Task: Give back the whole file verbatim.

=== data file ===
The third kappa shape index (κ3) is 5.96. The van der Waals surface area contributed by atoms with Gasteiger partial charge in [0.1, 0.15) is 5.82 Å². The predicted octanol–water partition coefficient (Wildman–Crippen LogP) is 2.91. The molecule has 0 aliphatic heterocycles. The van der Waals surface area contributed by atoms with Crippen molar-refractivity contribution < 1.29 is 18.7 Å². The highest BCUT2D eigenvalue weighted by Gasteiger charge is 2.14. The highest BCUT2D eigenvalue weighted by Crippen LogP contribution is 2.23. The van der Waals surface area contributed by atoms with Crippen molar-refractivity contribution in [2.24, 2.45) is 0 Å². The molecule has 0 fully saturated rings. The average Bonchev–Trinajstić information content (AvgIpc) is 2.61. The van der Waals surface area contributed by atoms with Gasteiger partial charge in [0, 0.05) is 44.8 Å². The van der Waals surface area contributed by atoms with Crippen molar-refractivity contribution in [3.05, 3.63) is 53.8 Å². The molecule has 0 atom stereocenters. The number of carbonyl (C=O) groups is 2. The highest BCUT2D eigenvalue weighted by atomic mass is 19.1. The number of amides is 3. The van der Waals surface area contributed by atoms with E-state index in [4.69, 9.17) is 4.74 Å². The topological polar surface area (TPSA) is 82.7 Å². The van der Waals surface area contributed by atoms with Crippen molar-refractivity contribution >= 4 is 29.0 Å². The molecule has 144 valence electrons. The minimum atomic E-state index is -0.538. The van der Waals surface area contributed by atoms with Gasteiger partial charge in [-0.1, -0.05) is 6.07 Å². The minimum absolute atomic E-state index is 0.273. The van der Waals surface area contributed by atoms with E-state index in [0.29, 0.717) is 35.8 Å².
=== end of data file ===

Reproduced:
The third kappa shape index (κ3) is 5.96. The van der Waals surface area contributed by atoms with Gasteiger partial charge in [0.1, 0.15) is 5.82 Å². The predicted octanol–water partition coefficient (Wildman–Crippen LogP) is 2.91. The molecule has 0 aliphatic heterocycles. The van der Waals surface area contributed by atoms with Crippen molar-refractivity contribution < 1.29 is 18.7 Å². The highest BCUT2D eigenvalue weighted by Gasteiger charge is 2.14. The highest BCUT2D eigenvalue weighted by Crippen LogP contribution is 2.23. The van der Waals surface area contributed by atoms with Crippen molar-refractivity contribution in [2.24, 2.45) is 0 Å². The molecule has 0 fully saturated rings. The average Bonchev–Trinajstić information content (AvgIpc) is 2.61. The van der Waals surface area contributed by atoms with Gasteiger partial charge in [0, 0.05) is 44.8 Å². The van der Waals surface area contributed by atoms with Crippen molar-refractivity contribution in [3.05, 3.63) is 53.8 Å². The molecule has 0 atom stereocenters. The number of carbonyl (C=O) groups is 2. The highest BCUT2D eigenvalue weighted by atomic mass is 19.1. The number of amides is 3. The van der Waals surface area contributed by atoms with E-state index in [4.69, 9.17) is 4.74 Å². The topological polar surface area (TPSA) is 82.7 Å². The van der Waals surface area contributed by atoms with Crippen molar-refractivity contribution >= 4 is 29.0 Å². The molecule has 144 valence electrons. The minimum atomic E-state index is -0.538. The van der Waals surface area contributed by atoms with Gasteiger partial charge in [-0.1, -0.05) is 6.07 Å². The minimum absolute atomic E-state index is 0.273. The van der Waals surface area contributed by atoms with E-state index in [0.29, 0.717) is 35.8 Å².